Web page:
by Ganganatha Jha | 1920 | 1,381,940 words | ISBN-10: 8120811550
This is the English translation of the Manusmriti, which is a collection of Sanskrit verses dealing with ‘Dharma’, a collective name for human purpose, their duties and the law. Various topics will be dealt with, but this volume of the series includes 12 discourses (adhyaya). The commentary on this text by Medhatithi elaborately explains various t...
Sanskrit text, Unicode transliteration and English translation by Ganganath Jha:
जन्मज्येष्ठेन चाह्वानं सुब्रह्मण्यास्वपि स्मृतम् ।
यमयोश्चैव गर्भेषु जन्मतो ज्येष्ठता स्मृता ॥ १२६ ॥
janmajyeṣṭhena cāhvānaṃ subrahmaṇyāsvapi smṛtam |
yamayoścaiva garbheṣu janmato jyeṣṭhatā smṛtā || 126 ||
In the Subrahmaṇyā text also, the invocation has been declared as to be done by the son who is eldest by birth. Between sons conceived as twins, seniority has been declared to be dependent upon birth.—(126)
Medhātithi’s commentary (manubhāṣya):
This is a declamatory text, supporting the view that seniority is to be determined by birth.
The ‘Subrahmaṇyā’ is the name of a mantra—text recited by the Chandogas at the Jyotiṣṭoma sacrifice,—occurring in the Aitareya Brāhmaṇa (63). The plural number in ‘Subrahmaṇyāsu’ is due to the multiplicity of verses.
In connection with this mantra, the ‘eldest son’ addresses the invocation to the father—‘Devadatta’s father offers the sacrifice.’ (Where it is the eldest brother who names himself).
Thus it is ‘seniority’ by birth that is real ‘seniority’ in the true sense; the ‘seniority’ based upon the position of the mother is only secondary, figurative.
‘Between sons conceiced as twins,’—those that have been simultaneously conceived—seniority is determined by birth.—(126)
Explanatory notes by Ganganath Jha
For the ‘Subrahmaṇyā verses’ see Aitareya Brāhmaṇa 6.3.
According to Rāghavānanda the meaning of the second half is that since between twins the one born first is the last conceived, the right of primogeniture is given to the son born last. This is the view hinted at by a passage in the Uttaracarita, where Lava says of his brother ‘prasvakrameṇa sa kīla jyāyān.’ (Act IV).
This verse is quoted in Vīramitrodya (Rājanīti, p. 37), which adds the following notes—That mantra is called ‘Subrahmaṇyā’ which, at the Jyotiṣṭoma sacrifice, is recited for inviting Indra; in this the ‘eldest’ son is represented as addressing the father; and it is the senior by birth that is regarded as the ‘eldest’; and in a case where the sacrificer has twin sons, even though the conception of both may have been simultaneous, yet the son that is born first is held to be the ‘eldest’; this is the made clear by a text of Devala’s where it is declared that of twins, that child is to be regarded as the ‘elder’ whose face is seen first In the Saṃskāra section we find the other view stated (see below).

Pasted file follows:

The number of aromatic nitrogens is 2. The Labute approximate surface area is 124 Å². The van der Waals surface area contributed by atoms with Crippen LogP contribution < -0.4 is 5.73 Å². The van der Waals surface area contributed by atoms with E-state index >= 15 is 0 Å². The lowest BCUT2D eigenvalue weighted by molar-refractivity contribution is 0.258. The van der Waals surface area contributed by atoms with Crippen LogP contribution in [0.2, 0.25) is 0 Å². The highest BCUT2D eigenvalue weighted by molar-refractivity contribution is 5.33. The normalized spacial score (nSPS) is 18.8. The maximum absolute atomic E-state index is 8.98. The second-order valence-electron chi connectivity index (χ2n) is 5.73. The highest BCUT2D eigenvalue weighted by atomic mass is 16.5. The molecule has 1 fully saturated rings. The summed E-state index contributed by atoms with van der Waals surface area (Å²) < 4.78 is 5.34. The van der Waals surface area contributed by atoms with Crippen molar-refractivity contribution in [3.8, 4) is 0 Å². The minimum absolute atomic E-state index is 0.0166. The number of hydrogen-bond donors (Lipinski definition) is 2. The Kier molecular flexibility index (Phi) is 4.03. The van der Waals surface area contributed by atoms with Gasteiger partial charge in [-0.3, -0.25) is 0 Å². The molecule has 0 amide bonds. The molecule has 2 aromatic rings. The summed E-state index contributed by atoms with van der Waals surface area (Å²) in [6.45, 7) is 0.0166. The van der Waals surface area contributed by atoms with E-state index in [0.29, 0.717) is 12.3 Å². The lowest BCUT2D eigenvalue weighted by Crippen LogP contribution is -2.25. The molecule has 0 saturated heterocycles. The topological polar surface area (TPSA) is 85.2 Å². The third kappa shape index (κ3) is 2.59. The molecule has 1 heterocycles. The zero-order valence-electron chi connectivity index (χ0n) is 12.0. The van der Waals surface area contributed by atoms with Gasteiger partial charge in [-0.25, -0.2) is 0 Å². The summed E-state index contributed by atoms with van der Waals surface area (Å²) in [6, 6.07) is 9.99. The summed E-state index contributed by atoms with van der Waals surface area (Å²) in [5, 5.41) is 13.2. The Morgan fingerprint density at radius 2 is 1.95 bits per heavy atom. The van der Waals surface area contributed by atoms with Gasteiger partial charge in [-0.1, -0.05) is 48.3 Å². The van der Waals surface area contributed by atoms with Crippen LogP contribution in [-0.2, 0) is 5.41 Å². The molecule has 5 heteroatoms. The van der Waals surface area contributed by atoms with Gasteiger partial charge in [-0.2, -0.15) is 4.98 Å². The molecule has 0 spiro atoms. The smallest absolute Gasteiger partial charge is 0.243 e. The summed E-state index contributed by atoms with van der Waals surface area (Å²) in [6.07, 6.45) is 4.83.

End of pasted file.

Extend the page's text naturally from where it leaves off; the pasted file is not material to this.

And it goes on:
It is quoted in Vivādaratnākara (p. 477), which has the following notes—The ‘Subrahmaṇyā’ is the mantra recited at the Jyotiṣṭoma by Chandoyas, when the form employed is ‘so and so, the father of so and so is sacrificing’; and here it is the elder son that is named; and he is the one that is born first.
It is quoted in Vīramitrodaya (Saṃskāra, p. 161), which adds the following notes:—Between twins seniority is determined by birth in the womb; i.e., that child is ‘elder’ who is the first to be born in the mother’s womb; while the one born, i.e. conceived, later is regarded as junior; and it is not that seniority belongs to the child that comes out of the womb first; this conclusion is based on the fact that the child born later has been conceived earlier and would have been born earlier also, had not its passage outside been obstructed by the second child conceived later; the order of conception being the reverse of that of birth. It is only when both children are born simultaneously that seniority belongs to one whose face the father sees first—It goes on to add that this view has been held by ‘some people’ and in reality seniority must be determined by the priority of actual birth coming out of the womb.
It is quoted in Vyavahāra-Bālambhaṭṭī (pp. 461 & 702);—and in Saṃskāraratnamālā (p. 828), which has the following notes—‘Subrahmaṇyā’ is the name of a mantra used, at the Jyotiṣṭoma sacrifice, for inviting Indra; it is recited along with the name of the sacrificer’s son, and the rule is that it is the name of the eldest son that is pronounced; and it is the eldest by age that is taken; so in partition also; and between twins also, though they are conceived simultaneously, yet one that is born first is regarded as the elder of the two.
See Comparative notes for Verses 9.122-123.